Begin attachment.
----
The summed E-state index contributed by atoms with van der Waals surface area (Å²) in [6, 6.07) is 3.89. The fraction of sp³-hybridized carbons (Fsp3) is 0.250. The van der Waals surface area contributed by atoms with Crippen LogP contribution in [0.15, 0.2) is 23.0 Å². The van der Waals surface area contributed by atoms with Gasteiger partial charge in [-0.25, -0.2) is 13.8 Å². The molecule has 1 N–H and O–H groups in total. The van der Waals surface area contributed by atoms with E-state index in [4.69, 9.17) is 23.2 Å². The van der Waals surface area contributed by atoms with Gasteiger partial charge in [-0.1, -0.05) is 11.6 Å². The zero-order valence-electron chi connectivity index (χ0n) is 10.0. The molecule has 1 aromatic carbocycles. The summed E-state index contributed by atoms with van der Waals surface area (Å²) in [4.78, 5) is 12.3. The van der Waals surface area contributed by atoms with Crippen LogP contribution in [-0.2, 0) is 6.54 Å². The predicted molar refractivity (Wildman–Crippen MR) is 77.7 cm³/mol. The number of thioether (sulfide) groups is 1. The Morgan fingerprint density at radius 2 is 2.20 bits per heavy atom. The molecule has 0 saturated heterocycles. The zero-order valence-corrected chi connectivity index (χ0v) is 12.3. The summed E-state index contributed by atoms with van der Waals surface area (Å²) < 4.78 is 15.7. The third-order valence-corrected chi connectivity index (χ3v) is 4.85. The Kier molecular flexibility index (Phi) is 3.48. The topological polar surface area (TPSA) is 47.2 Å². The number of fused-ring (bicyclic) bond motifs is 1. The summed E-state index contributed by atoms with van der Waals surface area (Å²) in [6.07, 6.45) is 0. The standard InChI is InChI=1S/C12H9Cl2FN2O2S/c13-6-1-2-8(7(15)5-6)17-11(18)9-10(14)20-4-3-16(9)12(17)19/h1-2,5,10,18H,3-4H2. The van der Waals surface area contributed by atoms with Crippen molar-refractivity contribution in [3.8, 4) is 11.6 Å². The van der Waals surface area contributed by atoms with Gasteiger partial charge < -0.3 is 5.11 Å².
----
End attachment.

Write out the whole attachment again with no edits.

The summed E-state index contributed by atoms with van der Waals surface area (Å²) in [6, 6.07) is 3.89. The fraction of sp³-hybridized carbons (Fsp3) is 0.250. The van der Waals surface area contributed by atoms with Crippen LogP contribution in [0.15, 0.2) is 23.0 Å². The van der Waals surface area contributed by atoms with Gasteiger partial charge in [-0.25, -0.2) is 13.8 Å². The molecule has 1 N–H and O–H groups in total. The van der Waals surface area contributed by atoms with E-state index in [4.69, 9.17) is 23.2 Å². The van der Waals surface area contributed by atoms with Gasteiger partial charge in [-0.1, -0.05) is 11.6 Å². The zero-order valence-electron chi connectivity index (χ0n) is 10.0. The molecule has 1 aromatic carbocycles. The summed E-state index contributed by atoms with van der Waals surface area (Å²) in [4.78, 5) is 12.3. The van der Waals surface area contributed by atoms with Crippen LogP contribution in [-0.2, 0) is 6.54 Å². The predicted molar refractivity (Wildman–Crippen MR) is 77.7 cm³/mol. The number of thioether (sulfide) groups is 1. The Morgan fingerprint density at radius 2 is 2.20 bits per heavy atom. The molecule has 0 saturated heterocycles. The zero-order valence-corrected chi connectivity index (χ0v) is 12.3. The summed E-state index contributed by atoms with van der Waals surface area (Å²) < 4.78 is 15.7. The third-order valence-corrected chi connectivity index (χ3v) is 4.85. The Kier molecular flexibility index (Phi) is 3.48. The topological polar surface area (TPSA) is 47.2 Å². The number of fused-ring (bicyclic) bond motifs is 1. The summed E-state index contributed by atoms with van der Waals surface area (Å²) in [6.07, 6.45) is 0. The standard InChI is InChI=1S/C12H9Cl2FN2O2S/c13-6-1-2-8(7(15)5-6)17-11(18)9-10(14)20-4-3-16(9)12(17)19/h1-2,5,10,18H,3-4H2. The van der Waals surface area contributed by atoms with Crippen molar-refractivity contribution in [3.8, 4) is 11.6 Å². The van der Waals surface area contributed by atoms with Gasteiger partial charge < -0.3 is 5.11 Å².